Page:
There’s this palpable eagerness to excel; a deep desire to please, but they weren’t doing it yet.  Kind of like my deep desire to marry Charlize Theron; full of ambition, yet glaringly out of reach.

The Good

  • Food
  • Kids facilities
  • Rooms
  • Activities

The Bad

  • Service needs work

The Luxurious

  • Setting




The main reason to come here is the breathtaking setting and the ability to have someone take care of your kids or teenagers.  If clients are interested, I will give it the thumbs up, but with caveats—possibly the largest being whether you can easily get here.  Still, I enjoyed it.

This secluded region, fresh to the luxury hospitality scene, has Cuixmala as its only neighbour – and they seem allergic to service.  That’s certainly not the case here.  Four Seasons just needs to focus on the service aspect and pray for more solar eclipses to stop the sun from glaring down on me all day without any way to escape it.  And then manage how crowded it could be at times.  All of which made it hard to fall in love with the property.  If you can stomach the room rates, you will be surprised how affordable everything is once you arrive.  Laundry was so cheap that I felt like soiling myself because it made economic sense.  There are also many activities here, from photography to whale watching to nature walks and golf.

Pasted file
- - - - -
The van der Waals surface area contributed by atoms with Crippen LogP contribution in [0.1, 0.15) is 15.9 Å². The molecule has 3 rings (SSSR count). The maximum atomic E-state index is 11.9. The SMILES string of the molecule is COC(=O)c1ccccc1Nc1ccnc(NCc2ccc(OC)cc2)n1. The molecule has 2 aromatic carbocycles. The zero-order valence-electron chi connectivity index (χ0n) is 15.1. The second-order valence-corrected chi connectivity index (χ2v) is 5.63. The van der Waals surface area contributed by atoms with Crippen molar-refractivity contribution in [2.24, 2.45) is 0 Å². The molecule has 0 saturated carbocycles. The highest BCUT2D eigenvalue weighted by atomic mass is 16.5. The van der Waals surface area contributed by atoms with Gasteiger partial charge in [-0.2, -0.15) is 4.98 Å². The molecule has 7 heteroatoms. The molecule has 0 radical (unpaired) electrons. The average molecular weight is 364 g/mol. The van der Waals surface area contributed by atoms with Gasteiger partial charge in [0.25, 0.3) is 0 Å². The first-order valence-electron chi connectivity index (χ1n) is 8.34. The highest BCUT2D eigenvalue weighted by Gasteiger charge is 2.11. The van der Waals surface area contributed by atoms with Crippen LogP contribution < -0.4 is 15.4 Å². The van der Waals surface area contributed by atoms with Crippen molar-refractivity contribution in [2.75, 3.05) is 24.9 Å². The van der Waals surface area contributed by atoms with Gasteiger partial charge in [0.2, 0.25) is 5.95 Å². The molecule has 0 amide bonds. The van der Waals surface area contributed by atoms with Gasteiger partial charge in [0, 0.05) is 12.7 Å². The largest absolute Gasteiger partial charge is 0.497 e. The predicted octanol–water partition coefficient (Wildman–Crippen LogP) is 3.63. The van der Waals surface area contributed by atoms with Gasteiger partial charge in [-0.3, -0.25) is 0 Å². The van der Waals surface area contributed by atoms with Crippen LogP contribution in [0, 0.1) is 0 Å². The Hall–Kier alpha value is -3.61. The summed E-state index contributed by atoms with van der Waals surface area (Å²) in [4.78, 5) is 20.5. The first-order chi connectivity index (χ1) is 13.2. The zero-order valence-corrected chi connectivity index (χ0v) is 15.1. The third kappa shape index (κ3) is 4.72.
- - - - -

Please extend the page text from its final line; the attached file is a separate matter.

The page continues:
When starting this review, I noticed the similarities between Four Seasons Tamarindo and One&Only Mandarina.  Both are nestled along Mexico’s Pacific coast, seamlessly merging the dense jungle with the pristine shoreline.  Despite not having a vast number of rooms, the sheer scale of their grounds is impressive.  They offer something completely different to the surrounding competition.  By year’s end, Mandarina is set to unveil a golf club, aligning itself with Tamarindo’s offerings.  But for me, it’s an easy choice which one I’d pick, and it’s not Tamarindo.

Beachfront suites start from $5,000 per night

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Tom Cahalan

Written by Tom Cahalan on 11th Apr '24

Dorsia Travel’s co-founder Tom Cahalan’s take on travel is reliably candid. Here’s his take on what’s good, bad, and luxurious.